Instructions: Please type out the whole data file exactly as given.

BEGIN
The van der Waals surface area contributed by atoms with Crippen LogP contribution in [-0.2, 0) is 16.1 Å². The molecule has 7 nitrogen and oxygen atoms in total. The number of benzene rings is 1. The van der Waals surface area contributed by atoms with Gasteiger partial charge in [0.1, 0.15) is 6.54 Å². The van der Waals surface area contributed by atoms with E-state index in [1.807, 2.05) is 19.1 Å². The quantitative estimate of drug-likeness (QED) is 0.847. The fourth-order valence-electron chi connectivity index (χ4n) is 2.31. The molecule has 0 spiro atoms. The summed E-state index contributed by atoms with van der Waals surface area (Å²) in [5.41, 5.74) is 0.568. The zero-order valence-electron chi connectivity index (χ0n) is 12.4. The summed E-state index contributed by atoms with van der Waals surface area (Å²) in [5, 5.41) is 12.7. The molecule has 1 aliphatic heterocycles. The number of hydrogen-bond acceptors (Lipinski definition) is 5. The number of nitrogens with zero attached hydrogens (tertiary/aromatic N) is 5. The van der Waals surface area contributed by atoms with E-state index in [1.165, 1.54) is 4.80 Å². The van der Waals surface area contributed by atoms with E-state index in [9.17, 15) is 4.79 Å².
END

The van der Waals surface area contributed by atoms with Crippen LogP contribution in [-0.2, 0) is 16.1 Å². The molecule has 7 nitrogen and oxygen atoms in total. The number of benzene rings is 1. The van der Waals surface area contributed by atoms with Gasteiger partial charge in [0.1, 0.15) is 6.54 Å². The van der Waals surface area contributed by atoms with E-state index in [1.807, 2.05) is 19.1 Å². The quantitative estimate of drug-likeness (QED) is 0.847. The fourth-order valence-electron chi connectivity index (χ4n) is 2.31. The molecule has 0 spiro atoms. The summed E-state index contributed by atoms with van der Waals surface area (Å²) in [5.41, 5.74) is 0.568. The zero-order valence-electron chi connectivity index (χ0n) is 12.4. The summed E-state index contributed by atoms with van der Waals surface area (Å²) in [5, 5.41) is 12.7. The molecule has 1 aliphatic heterocycles. The number of hydrogen-bond acceptors (Lipinski definition) is 5. The number of nitrogens with zero attached hydrogens (tertiary/aromatic N) is 5. The van der Waals surface area contributed by atoms with E-state index in [1.165, 1.54) is 4.80 Å². The van der Waals surface area contributed by atoms with E-state index in [9.17, 15) is 4.79 Å².